25

I know with mkdir I can do mkdir A B C D E F to create each directory. How do I create directories A-Z or 1-100 with out typing in each letter or number?

7 Answers 7

72

The {} syntax is Bash syntax not tied to the for construct.

mkdir {A..Z}

is sufficient all by itself.

http://www.gnu.org/software/bash/manual/bashref.html#Brace-Expansion

6
  • 5
    Oh, that's spectacular. This is a much better answer Aug 18, 2010 at 1:58
  • 1
    I didn't know this, great tip!
    – invert
    Aug 18, 2010 at 9:34
  • 5
    +1 for beauty, +1 for style, +1 for rcrowley
    – Stefan
    Sep 16, 2010 at 10:02
  • +500 bounty from me.
    – My Name
    Dec 24, 2015 at 17:41
  • This is awesome! just used it: mkdir -p ./logs-{1..5}
    – Pranav 웃
    Jan 17, 2016 at 6:22
19

It's probably easiest to just use a for loop:

for char in {A..Z}; do
    mkdir $char
done

for num in {1..100}; do
    mkdir $num
done

You need at least bash 3.0 though; otherwise you have to use something like seq

2
  • 1
    Michael thanks! being curious I also tried it adding test in front of $char for char in {A..Z}; do mkdir test$char done which gave me directories test[A-Z], always good to learn Aug 18, 2010 at 1:48
  • One thing to keep in mind is how your file names will be sorted when you list them or use them with wildcards like *. '11' will sort before '2'. This can be avoided if you arrange for all the numbers to be the same length with leading zeros. Dennis Williams shows how to do that in bash 4, but you can code your script to do it if you don't have bash 4.
    – Joe
    Dec 11, 2011 at 6:45
8

You can also do more complex combinations (try these with echo instead of mkdir so there's no cleanup afterwards):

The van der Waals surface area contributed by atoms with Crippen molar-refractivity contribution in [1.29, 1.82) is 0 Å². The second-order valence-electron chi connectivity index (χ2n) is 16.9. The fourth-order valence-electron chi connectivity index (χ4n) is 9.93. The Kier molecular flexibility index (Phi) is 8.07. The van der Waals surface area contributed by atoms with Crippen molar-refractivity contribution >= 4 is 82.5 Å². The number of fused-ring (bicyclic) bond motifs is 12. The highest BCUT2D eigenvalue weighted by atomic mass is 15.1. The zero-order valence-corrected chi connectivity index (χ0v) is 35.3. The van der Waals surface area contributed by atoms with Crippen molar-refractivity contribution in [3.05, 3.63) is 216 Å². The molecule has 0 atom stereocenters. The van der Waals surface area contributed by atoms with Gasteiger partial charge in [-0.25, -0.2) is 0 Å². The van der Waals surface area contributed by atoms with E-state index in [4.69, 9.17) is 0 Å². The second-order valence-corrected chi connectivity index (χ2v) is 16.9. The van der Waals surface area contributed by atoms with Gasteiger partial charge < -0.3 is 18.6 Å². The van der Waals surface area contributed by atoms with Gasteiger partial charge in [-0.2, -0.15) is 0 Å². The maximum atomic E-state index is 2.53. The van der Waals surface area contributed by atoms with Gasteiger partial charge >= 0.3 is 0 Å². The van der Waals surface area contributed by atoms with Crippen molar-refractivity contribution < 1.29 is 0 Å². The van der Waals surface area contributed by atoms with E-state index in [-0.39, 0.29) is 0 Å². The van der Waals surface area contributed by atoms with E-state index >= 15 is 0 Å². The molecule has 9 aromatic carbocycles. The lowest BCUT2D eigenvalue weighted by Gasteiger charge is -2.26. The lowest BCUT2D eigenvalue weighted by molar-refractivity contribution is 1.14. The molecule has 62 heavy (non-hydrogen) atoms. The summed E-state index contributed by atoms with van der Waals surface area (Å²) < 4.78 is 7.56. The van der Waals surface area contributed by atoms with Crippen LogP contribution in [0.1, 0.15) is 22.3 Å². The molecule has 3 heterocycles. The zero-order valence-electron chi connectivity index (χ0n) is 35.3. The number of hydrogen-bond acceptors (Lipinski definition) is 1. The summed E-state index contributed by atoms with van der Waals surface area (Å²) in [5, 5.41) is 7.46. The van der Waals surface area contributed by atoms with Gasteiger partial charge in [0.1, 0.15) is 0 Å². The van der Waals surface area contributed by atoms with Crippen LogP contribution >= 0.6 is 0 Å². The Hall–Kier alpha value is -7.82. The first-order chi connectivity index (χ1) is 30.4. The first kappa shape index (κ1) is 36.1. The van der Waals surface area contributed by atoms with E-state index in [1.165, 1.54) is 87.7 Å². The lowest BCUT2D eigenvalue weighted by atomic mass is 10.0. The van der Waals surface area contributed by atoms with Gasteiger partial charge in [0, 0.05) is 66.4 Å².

Compare

$ echo pre-{{F..G},{3..4},{m..n}}-post
pre-F-post pre-G-post pre-3-post pre-4-post pre-m-post pre-n-post

to

$ echo pre-{F..G}{3..4}{m..n}-post
pre-F3m-post pre-F3n-post pre-F4m-post pre-F4n-post pre-G3m-post pre-G3n-post
pre-G4m-post pre-G4n-post

If you have Bash 4, try

$ echo file{0001..10}
file0001 file0002 file0003 file0004 file0005 file0006 file0007 file0008 file0009
file0010

and

$ echo file{0001..10..2}
file0001 file0003 file0005 file0007 file0009
7

On Linux you can generate sequences of digits with the "seq" command, but this doesn't exist on all Unix systems. For example to generate directories from 1 to 100:

mkdir `seq 1 100`

While you can certainly make directories A to Z with shell utils:

seq 65 90 \
    | while read foo; do printf "%b\n" `printf '\\\\x%x\n' $foo`; done \
    | xargs mkdir

It's probably a lot less ugly to just use Perl:

perl -e 'foreach (ord "A"..ord "Z") { mkdir chr $_ }'
0

YAA ( Yet Another Answer ;)

Under , there is a lot of thing you can do! Simple sample:

mkdir -p /tmp/mkdirdemo/1stLev_{R..T}{0..2}/2ndL_{one,two,three}_{a..c}{a..z}/3rd_{30..42}

This will create 9 directories, with 2106 subdirectories and 27378 third level subdirs.

ls -d /tmp/mkdirdemo/1stLev_*/*/*|wc -l
27378
find /tmp/mkdirdemo -mindepth 3 -type d | wc -l
27378

$ find /tmp/mkdirdemo -mindepth 3 -type d|sort|sed -ne '1,2p;27377,$p;3s/.*/.../p'
/tmp/mkdirdemo/1stLev_R0/2ndL_one_aa/3rd_30
/tmp/mkdirdemo/1stLev_R0/2ndL_one_aa/3rd_31
...
/tmp/mkdirdemo/1stLev_T2/2ndL_two_cz/3rd_41
/tmp/mkdirdemo/1stLev_T2/2ndL_two_cz/3rd_42
-1

mkdir direct{1..3} will result in mkdir direct1 direct2 direct3 and so on . Same for {a..z}

1
  • 2
    this is a reiteration of three existing answers and the one that I already commented on
    – Jeff Schaller
    Nov 21, 2018 at 19:05
-2

mkdir {A..Z} mkdir {0..100} mkdir test_{A..Z} and so on.

2

Your Answer

By clicking “Post Your Answer”, you agree to our terms of service, privacy policy and cookie policy

Not the answer you're looking for? Browse other questions tagged or ask your own question.